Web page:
Building Design That Personalizes, Predicts and Prevents (Video)

We are currently in the midst of an information revolution which I often hear overwhelms people, particularly as they strive to solve complex problems where they need to rely on specific information to know how and when to act upon their choices in order to find a clear path toward their goal.

Often, there is so much information that those same people even have trouble trying to decipher what their best choices are in the first place. So, how is architectural design being affected by this informational influence which brings with it such overwhelm?

I think that there is information that architecture conveys through its building designelements, that if thought of differently and if presented differently, could drastically improve lifestyle for its occupants — not only to solve problems which they currently have, but to also help predict future problems that may arise, by thus, engaging with them to make healthy changes earlier-on so as to prevent those problems from ever surfacing in the first place.

It is most clearly evident that such an adaptive architectural design would have most immediate and beneficial use when engaging with an occupant’s daily habits, physiological biorhythms and other occupant-specific personalized traits.

For, it is within architecture that a sort of melting pot occurs where we have different emerging and advancing technologies that can carry out different, yet interrelated tasks — like augmented reality and ubiquitous computing which, when teamed up with other advances in areas like industrial design, can fuse not just within a building, but throughout it, to create a dynamic environment where that occupant can flourish.

For example, if an occupant is having trouble concentrating when trying to finish a task in their workspace, perhaps the sensory architecture can be designed in such a way as to promote creative thinking during certain times of day. Even more specifically, perhaps a workspace could sensorially morph dependent upon the type of work that an occupant needs to do within it, dynamically — from moment to moment. Even the most subtle of sensory building element changes can make a huge difference — and it is upon these types of details that occupant lifestyle is built.

Pulling from “Unused” Information to Improve Occupant Environments

You can see in the following video lecture, entitled It’s Time to Redesign Medical Data(presented by Thomas Goetz), that already there is thought being given to simplifying informational complication to help alleviate people’s lives. In the case of this lecture, Goetz proposes a re-design of medical blood test data which is usually given to doctors to translate back to their patients.

Instead, he argues that such information should be presented differently and also be placed in the hands of the patient. After all, it is they who are going to have to change their lifestyle in order to bring any worrisome medical results back into healthier ranges. What good is such overly-complicated data if only the doctor sees it and doesn’t have time to fully translate all that it means for the patient? As the saying goes…so much can be lost in translation. And I think it will be the patient who suffers most.

I find this thinking quite interesting and I can’t help but think of how architecture can be improved by looking through a similar lens. As new advances in technology emerge, you as an architectural designer, stand it prime position to help those sensory elements within your building be best “translated” for your occupants. And because occupants spend a large part of their lives within such architecture, buildings have a great chance to engage with them in not only larger “a-ha” moments, but also in more subtle ways that truly help occupants begin to “translate” information about themselves back to themselves. I think it is here where maximum benefit can also occur.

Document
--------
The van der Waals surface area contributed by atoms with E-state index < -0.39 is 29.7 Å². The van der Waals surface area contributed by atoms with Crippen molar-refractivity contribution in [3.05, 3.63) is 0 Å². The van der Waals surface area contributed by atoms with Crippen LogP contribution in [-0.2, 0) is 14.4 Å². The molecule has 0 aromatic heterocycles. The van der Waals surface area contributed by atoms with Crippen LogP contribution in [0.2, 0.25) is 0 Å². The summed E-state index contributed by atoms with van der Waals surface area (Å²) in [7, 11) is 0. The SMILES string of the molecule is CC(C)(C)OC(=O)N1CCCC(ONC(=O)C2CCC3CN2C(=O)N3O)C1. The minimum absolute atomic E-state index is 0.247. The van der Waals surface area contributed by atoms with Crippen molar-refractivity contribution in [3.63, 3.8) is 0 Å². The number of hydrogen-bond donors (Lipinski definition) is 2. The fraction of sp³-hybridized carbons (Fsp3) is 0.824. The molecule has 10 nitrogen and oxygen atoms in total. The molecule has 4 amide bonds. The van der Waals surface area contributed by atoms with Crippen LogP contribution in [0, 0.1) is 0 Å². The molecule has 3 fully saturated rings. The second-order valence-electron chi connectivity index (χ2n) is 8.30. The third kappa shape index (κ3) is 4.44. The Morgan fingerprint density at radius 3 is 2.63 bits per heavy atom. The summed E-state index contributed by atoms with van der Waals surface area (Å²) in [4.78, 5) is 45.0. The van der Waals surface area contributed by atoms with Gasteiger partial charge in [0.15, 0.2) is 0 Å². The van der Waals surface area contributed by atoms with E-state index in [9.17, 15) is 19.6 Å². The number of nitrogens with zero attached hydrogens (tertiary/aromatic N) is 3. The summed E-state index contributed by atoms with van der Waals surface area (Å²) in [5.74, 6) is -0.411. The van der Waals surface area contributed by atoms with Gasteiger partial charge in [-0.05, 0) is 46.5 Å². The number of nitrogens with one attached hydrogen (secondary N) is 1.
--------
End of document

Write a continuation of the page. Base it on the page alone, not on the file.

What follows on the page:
The following is a video of the above mentioned lecture. The key here is watch this video as an architect, through your own architectural lens. As you watch, think about what other types of occupant information are underutilized (or not utilized at all) that can be translated back to your occupants to help them flourish.

I think that architecture can become part of a positive feedback loop that engages occupants to not only understand their lifestyle habits, but also serves to help keep them going, improve upon them or change them if needed. After all, one’s environment does play a major role in the way we not only interact with each other, but with ourselves — not only in how we perceive ourselves and what we are capable of doing, but also in how we take steps toward achieving the best version of ourselves, for both short and long-term.

After all, isn’t it better to make a more subtle life-changing adjustment now in order to prevent a more major problem from arising in the future? An alternative would be to not do anything now, thus waiting until a large problem arises where more drastic action would need to take place. And by then, it could even be too late. The key is to empower your building occupants, not just with broad architectural strokes, but also with more subtle and detailed refinements that will meet their needs both today and well into their future.

How might you think that architecture today can become more of an active player in preventative building design? How might we design architecture that makes use of its emerging technologies to help occupants get to the root of a need or a problem? You might also ask yourself more simple questions about how your architecture can further engage your occupants in a way that gives them what they need, before they even realize that they need it.


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